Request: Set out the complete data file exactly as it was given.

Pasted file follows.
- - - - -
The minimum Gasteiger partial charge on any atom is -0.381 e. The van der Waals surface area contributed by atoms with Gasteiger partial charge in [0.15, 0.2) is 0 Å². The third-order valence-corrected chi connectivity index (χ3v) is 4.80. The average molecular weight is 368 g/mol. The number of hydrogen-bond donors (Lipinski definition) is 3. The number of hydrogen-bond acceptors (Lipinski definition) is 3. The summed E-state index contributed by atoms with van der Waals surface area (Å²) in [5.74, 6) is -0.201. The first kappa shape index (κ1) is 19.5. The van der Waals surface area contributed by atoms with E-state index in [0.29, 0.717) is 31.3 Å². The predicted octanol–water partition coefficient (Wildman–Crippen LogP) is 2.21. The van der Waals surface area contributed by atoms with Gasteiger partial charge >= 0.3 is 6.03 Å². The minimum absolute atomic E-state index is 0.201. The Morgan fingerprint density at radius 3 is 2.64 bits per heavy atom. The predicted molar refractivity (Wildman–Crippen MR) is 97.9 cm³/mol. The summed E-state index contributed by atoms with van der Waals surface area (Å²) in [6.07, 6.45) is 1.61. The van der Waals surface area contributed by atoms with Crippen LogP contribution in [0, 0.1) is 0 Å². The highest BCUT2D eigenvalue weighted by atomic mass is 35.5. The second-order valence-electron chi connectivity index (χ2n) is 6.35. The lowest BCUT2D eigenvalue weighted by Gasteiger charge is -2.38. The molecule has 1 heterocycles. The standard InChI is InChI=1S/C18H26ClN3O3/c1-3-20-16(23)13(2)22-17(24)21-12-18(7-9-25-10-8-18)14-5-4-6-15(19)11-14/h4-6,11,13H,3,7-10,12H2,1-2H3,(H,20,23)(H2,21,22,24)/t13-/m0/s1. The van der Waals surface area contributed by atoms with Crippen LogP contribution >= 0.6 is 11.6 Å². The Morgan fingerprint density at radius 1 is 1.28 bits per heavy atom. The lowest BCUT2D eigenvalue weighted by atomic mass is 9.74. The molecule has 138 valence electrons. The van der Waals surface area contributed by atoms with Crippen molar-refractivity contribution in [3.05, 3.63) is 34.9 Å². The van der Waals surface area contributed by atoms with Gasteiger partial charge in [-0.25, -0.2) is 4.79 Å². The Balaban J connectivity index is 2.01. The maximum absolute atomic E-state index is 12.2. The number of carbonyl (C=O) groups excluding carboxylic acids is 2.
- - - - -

The minimum Gasteiger partial charge on any atom is -0.381 e. The van der Waals surface area contributed by atoms with Gasteiger partial charge in [0.15, 0.2) is 0 Å². The third-order valence-corrected chi connectivity index (χ3v) is 4.80. The average molecular weight is 368 g/mol. The number of hydrogen-bond donors (Lipinski definition) is 3. The number of hydrogen-bond acceptors (Lipinski definition) is 3. The summed E-state index contributed by atoms with van der Waals surface area (Å²) in [5.74, 6) is -0.201. The first kappa shape index (κ1) is 19.5. The van der Waals surface area contributed by atoms with E-state index in [0.29, 0.717) is 31.3 Å². The predicted octanol–water partition coefficient (Wildman–Crippen LogP) is 2.21. The van der Waals surface area contributed by atoms with Gasteiger partial charge >= 0.3 is 6.03 Å². The minimum absolute atomic E-state index is 0.201. The Morgan fingerprint density at radius 3 is 2.64 bits per heavy atom. The predicted molar refractivity (Wildman–Crippen MR) is 97.9 cm³/mol. The summed E-state index contributed by atoms with van der Waals surface area (Å²) in [6.07, 6.45) is 1.61. The van der Waals surface area contributed by atoms with Crippen LogP contribution in [0, 0.1) is 0 Å². The highest BCUT2D eigenvalue weighted by atomic mass is 35.5. The second-order valence-electron chi connectivity index (χ2n) is 6.35. The lowest BCUT2D eigenvalue weighted by Gasteiger charge is -2.38. The molecule has 1 heterocycles. The standard InChI is InChI=1S/C18H26ClN3O3/c1-3-20-16(23)13(2)22-17(24)21-12-18(7-9-25-10-8-18)14-5-4-6-15(19)11-14/h4-6,11,13H,3,7-10,12H2,1-2H3,(H,20,23)(H2,21,22,24)/t13-/m0/s1. The van der Waals surface area contributed by atoms with Crippen LogP contribution >= 0.6 is 11.6 Å². The Morgan fingerprint density at radius 1 is 1.28 bits per heavy atom. The lowest BCUT2D eigenvalue weighted by atomic mass is 9.74. The molecule has 138 valence electrons. The van der Waals surface area contributed by atoms with Crippen molar-refractivity contribution in [3.05, 3.63) is 34.9 Å². The van der Waals surface area contributed by atoms with Gasteiger partial charge in [-0.25, -0.2) is 4.79 Å². The Balaban J connectivity index is 2.01. The maximum absolute atomic E-state index is 12.2. The number of carbonyl (C=O) groups excluding carboxylic acids is 2.